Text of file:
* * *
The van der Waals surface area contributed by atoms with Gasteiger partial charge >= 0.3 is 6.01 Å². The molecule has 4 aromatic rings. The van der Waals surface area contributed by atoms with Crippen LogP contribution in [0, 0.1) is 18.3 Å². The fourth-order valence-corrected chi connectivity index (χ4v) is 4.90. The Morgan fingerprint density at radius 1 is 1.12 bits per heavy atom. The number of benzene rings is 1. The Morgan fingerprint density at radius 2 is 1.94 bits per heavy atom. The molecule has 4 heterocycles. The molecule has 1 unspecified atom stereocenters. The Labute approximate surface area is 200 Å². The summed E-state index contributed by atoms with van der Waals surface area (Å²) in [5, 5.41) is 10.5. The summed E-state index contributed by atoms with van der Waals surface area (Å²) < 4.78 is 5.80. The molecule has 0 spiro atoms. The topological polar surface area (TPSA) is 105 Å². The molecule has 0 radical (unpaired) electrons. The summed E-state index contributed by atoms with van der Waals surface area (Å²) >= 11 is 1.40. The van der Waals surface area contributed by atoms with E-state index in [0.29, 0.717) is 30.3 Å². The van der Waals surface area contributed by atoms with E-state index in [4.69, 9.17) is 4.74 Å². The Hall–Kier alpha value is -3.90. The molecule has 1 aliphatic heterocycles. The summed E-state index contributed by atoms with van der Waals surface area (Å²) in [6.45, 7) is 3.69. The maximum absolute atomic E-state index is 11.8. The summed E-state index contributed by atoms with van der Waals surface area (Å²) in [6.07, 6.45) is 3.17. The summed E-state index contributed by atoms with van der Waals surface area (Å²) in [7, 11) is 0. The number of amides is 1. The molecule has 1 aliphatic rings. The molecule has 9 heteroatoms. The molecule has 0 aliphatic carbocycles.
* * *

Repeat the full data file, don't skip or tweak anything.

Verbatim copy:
The van der Waals surface area contributed by atoms with Gasteiger partial charge >= 0.3 is 6.01 Å². The molecule has 4 aromatic rings. The van der Waals surface area contributed by atoms with Crippen LogP contribution in [0, 0.1) is 18.3 Å². The fourth-order valence-corrected chi connectivity index (χ4v) is 4.90. The Morgan fingerprint density at radius 1 is 1.12 bits per heavy atom. The number of benzene rings is 1. The Morgan fingerprint density at radius 2 is 1.94 bits per heavy atom. The molecule has 4 heterocycles. The molecule has 1 unspecified atom stereocenters. The Labute approximate surface area is 200 Å². The summed E-state index contributed by atoms with van der Waals surface area (Å²) in [5, 5.41) is 10.5. The summed E-state index contributed by atoms with van der Waals surface area (Å²) < 4.78 is 5.80. The molecule has 0 spiro atoms. The topological polar surface area (TPSA) is 105 Å². The molecule has 0 radical (unpaired) electrons. The summed E-state index contributed by atoms with van der Waals surface area (Å²) >= 11 is 1.40. The van der Waals surface area contributed by atoms with E-state index in [0.29, 0.717) is 30.3 Å². The van der Waals surface area contributed by atoms with E-state index in [4.69, 9.17) is 4.74 Å². The Hall–Kier alpha value is -3.90. The molecule has 1 aliphatic heterocycles. The summed E-state index contributed by atoms with van der Waals surface area (Å²) in [6.45, 7) is 3.69. The maximum absolute atomic E-state index is 11.8. The summed E-state index contributed by atoms with van der Waals surface area (Å²) in [6.07, 6.45) is 3.17. The summed E-state index contributed by atoms with van der Waals surface area (Å²) in [7, 11) is 0. The number of amides is 1. The molecule has 1 aliphatic rings. The molecule has 9 heteroatoms. The molecule has 0 aliphatic carbocycles.